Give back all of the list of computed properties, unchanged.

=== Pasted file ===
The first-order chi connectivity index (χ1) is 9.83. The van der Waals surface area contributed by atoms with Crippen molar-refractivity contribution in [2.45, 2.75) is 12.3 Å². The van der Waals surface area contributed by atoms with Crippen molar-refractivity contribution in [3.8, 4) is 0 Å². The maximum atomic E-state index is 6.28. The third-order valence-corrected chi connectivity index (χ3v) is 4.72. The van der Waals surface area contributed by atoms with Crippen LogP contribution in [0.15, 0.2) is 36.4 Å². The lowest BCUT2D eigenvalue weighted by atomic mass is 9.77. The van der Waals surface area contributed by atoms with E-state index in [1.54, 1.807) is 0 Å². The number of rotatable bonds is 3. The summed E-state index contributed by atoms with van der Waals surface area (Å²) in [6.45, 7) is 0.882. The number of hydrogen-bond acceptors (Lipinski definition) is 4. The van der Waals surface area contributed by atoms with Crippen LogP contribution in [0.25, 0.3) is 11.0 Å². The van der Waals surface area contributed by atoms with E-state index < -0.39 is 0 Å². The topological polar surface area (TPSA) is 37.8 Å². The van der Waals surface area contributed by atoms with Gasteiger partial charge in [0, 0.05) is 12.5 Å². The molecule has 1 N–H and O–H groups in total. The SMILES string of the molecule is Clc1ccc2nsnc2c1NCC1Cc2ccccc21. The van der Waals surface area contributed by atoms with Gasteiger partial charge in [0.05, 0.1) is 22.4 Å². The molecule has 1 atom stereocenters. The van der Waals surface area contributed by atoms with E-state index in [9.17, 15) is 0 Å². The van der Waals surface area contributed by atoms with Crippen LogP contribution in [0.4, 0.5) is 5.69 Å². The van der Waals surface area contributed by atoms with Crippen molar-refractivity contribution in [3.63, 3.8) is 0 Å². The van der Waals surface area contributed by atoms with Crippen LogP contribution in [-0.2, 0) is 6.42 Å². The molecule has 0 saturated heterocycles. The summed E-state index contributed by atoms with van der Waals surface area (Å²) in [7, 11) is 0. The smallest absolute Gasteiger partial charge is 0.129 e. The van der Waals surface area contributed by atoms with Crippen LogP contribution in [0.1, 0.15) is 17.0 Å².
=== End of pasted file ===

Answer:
The first-order chi connectivity index (χ1) is 9.83. The van der Waals surface area contributed by atoms with Crippen molar-refractivity contribution in [2.45, 2.75) is 12.3 Å². The van der Waals surface area contributed by atoms with Crippen molar-refractivity contribution in [3.8, 4) is 0 Å². The maximum atomic E-state index is 6.28. The third-order valence-corrected chi connectivity index (χ3v) is 4.72. The van der Waals surface area contributed by atoms with Crippen LogP contribution in [0.15, 0.2) is 36.4 Å². The lowest BCUT2D eigenvalue weighted by atomic mass is 9.77. The van der Waals surface area contributed by atoms with E-state index in [1.54, 1.807) is 0 Å². The number of rotatable bonds is 3. The summed E-state index contributed by atoms with van der Waals surface area (Å²) in [6.45, 7) is 0.882. The number of hydrogen-bond acceptors (Lipinski definition) is 4. The van der Waals surface area contributed by atoms with Crippen LogP contribution in [0.25, 0.3) is 11.0 Å². The van der Waals surface area contributed by atoms with E-state index < -0.39 is 0 Å². The topological polar surface area (TPSA) is 37.8 Å². The van der Waals surface area contributed by atoms with Gasteiger partial charge in [0, 0.05) is 12.5 Å². The molecule has 1 N–H and O–H groups in total. The SMILES string of the molecule is Clc1ccc2nsnc2c1NCC1Cc2ccccc21. The van der Waals surface area contributed by atoms with Gasteiger partial charge in [0.05, 0.1) is 22.4 Å². The molecule has 1 atom stereocenters. The van der Waals surface area contributed by atoms with E-state index in [9.17, 15) is 0 Å². The van der Waals surface area contributed by atoms with Crippen LogP contribution in [0.4, 0.5) is 5.69 Å². The van der Waals surface area contributed by atoms with Crippen molar-refractivity contribution in [3.63, 3.8) is 0 Å². The van der Waals surface area contributed by atoms with Crippen LogP contribution in [-0.2, 0) is 6.42 Å². The molecule has 0 saturated heterocycles. The summed E-state index contributed by atoms with van der Waals surface area (Å²) in [7, 11) is 0. The smallest absolute Gasteiger partial charge is 0.129 e. The van der Waals surface area contributed by atoms with Crippen LogP contribution in [0.1, 0.15) is 17.0 Å².